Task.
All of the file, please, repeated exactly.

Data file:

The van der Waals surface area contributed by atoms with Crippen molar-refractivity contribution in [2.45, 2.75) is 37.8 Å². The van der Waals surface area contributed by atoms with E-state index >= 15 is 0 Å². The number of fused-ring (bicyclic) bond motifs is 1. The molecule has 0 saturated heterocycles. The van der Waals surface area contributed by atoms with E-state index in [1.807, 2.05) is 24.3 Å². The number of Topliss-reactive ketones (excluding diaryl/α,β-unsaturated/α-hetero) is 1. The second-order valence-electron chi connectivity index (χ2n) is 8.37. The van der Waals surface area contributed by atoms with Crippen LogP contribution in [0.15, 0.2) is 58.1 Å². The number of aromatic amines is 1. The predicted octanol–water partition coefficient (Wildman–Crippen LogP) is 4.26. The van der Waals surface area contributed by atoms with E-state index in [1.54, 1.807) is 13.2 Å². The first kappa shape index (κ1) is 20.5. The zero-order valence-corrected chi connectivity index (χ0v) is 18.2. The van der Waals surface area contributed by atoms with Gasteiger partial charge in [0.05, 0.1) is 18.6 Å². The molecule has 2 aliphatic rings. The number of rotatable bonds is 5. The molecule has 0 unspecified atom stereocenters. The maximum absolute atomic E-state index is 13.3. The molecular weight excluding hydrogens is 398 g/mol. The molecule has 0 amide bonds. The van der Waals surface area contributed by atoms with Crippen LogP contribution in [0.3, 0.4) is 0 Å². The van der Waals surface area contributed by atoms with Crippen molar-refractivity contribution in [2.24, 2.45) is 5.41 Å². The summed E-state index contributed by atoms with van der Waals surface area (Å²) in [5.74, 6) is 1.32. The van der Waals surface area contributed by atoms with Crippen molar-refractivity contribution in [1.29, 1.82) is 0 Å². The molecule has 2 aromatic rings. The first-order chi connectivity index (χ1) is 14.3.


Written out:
The van der Waals surface area contributed by atoms with Crippen molar-refractivity contribution in [2.45, 2.75) is 37.8 Å². The van der Waals surface area contributed by atoms with E-state index >= 15 is 0 Å². The number of fused-ring (bicyclic) bond motifs is 1. The molecule has 0 saturated heterocycles. The van der Waals surface area contributed by atoms with E-state index in [1.807, 2.05) is 24.3 Å². The number of Topliss-reactive ketones (excluding diaryl/α,β-unsaturated/α-hetero) is 1. The second-order valence-electron chi connectivity index (χ2n) is 8.37. The van der Waals surface area contributed by atoms with Crippen LogP contribution in [0.15, 0.2) is 58.1 Å². The number of aromatic amines is 1. The predicted octanol–water partition coefficient (Wildman–Crippen LogP) is 4.26. The van der Waals surface area contributed by atoms with E-state index in [1.54, 1.807) is 13.2 Å². The first kappa shape index (κ1) is 20.5. The zero-order valence-corrected chi connectivity index (χ0v) is 18.2. The van der Waals surface area contributed by atoms with Gasteiger partial charge in [0.05, 0.1) is 18.6 Å². The molecule has 2 aliphatic rings. The number of rotatable bonds is 5. The molecule has 0 unspecified atom stereocenters. The maximum absolute atomic E-state index is 13.3. The molecular weight excluding hydrogens is 398 g/mol. The molecule has 0 amide bonds. The van der Waals surface area contributed by atoms with Crippen LogP contribution in [0.3, 0.4) is 0 Å². The van der Waals surface area contributed by atoms with Crippen molar-refractivity contribution in [2.24, 2.45) is 5.41 Å². The summed E-state index contributed by atoms with van der Waals surface area (Å²) in [5.74, 6) is 1.32. The van der Waals surface area contributed by atoms with Crippen molar-refractivity contribution in [1.29, 1.82) is 0 Å². The molecule has 2 aromatic rings. The first-order chi connectivity index (χ1) is 14.3.